Sometimes you may feel the gizmos are getting in your way. You can click on the mode icons to restrict yourself to only one type of transformation: move, rotate, or scale:
Global vs. Local Space
By default, the gizmo controls operate in global space. When you rotate the object, the gizmo’s arrows still point along the axes. However, if you click the “Local Space Mode” button, the gizmo will switch to moving the body in local space.
Now when you rotate the object, the gizmo arrows point along the object’s axes and not the world’s. Switching back and forth between Local and World space can make it much easier to place an object exactly where you want it.
Look at the Inspector for the
Spatial node. Instead of a Position property,
you have Translation, as well as Rotation Degrees, and Scale. Drag the
object around with the gizmo and observe how these values change.
You’ll also find a Transform property, which changes as you move the object. A transform is a matrix that describes an object’s translation, rotation, and scale all in one. The math behind transforms can get quite complex - you’ll start working with them in a later tutorial.
Just like a
Spatial has no size or appearance of its own. In 2D,
you would use a
Sprite to add a texture to the node. In 3D, you need to add
a mesh. A mesh is a mathematical description of a shape. It consists of a
collection of points, called vertices. These vertices are connected by lines,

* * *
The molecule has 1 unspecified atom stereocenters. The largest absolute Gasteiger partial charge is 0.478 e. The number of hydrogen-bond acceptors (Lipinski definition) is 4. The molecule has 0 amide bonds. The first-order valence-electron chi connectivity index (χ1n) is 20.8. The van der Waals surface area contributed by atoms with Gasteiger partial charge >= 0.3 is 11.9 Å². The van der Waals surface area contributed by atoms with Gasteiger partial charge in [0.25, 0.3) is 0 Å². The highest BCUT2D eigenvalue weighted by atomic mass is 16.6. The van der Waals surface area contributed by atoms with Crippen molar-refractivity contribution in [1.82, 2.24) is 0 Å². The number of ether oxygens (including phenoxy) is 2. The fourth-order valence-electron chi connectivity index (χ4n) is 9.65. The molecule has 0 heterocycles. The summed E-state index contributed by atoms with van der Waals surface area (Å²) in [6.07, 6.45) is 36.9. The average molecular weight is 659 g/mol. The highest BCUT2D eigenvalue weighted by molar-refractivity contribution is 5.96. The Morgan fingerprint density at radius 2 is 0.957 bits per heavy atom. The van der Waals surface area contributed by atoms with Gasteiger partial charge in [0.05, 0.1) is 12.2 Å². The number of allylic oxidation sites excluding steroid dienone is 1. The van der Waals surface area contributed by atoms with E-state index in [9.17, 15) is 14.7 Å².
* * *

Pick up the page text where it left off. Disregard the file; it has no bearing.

called edges, and multiple edges (at least three) together make a face.
For example, a cube is made up of 8 vertices, 12 edges, and 6 faces.
Typically, meshes are created by using 3D modeling software, such as Blender. You can also find many collections of 3D models available for download, if you’re unable to create your own. However, often you just need a basic shape such as a cube or sphere. In this case, Godot provides a way to create simple meshes called primitives.
MeshInstance node as a child of the
Spatial and in the Inspector,
click its Mesh property:
Here you can see the list of available primitives. They represent a handy collection of common useful shapes. Select “New CubeMesh” and you’ll see a plain cube appear on the screen. Note that the cube is white by default, although it may appear slightly blue on your screen due to the default ambient lighting. We’ll talk about lighting a little bit later.
Try running the scene with your cube object. Did you see anything? In 3D, you
won’t see anything in the game viewport without adding a
Camera. Add one and
use the camera’s gizmo to position it pointing towards the cube:
The pinkish-purple pyramid shape on the camera is called the fustrum and represents the camera’s view. Notice the small triangular arrow which represents the camera’s “up” orientation. As you’re moving the camera around, try pressing the “Preview” button in the upper-left to see what the camera sees. Play the scene to verify everything is working as expected.
In this tutorial you learned how to use Godot’s 3D editor, how to add 3D
nodes such as
Camera, and how to use gizmos to place
your objects. You also learned a bunch of new terminology. Hopefully you’re
In the next part, we’ll look at how to build a 3D scene by importing 3D assets and how to use more of Godot’s 3D nodes.
You can also find a video version of this lesson here: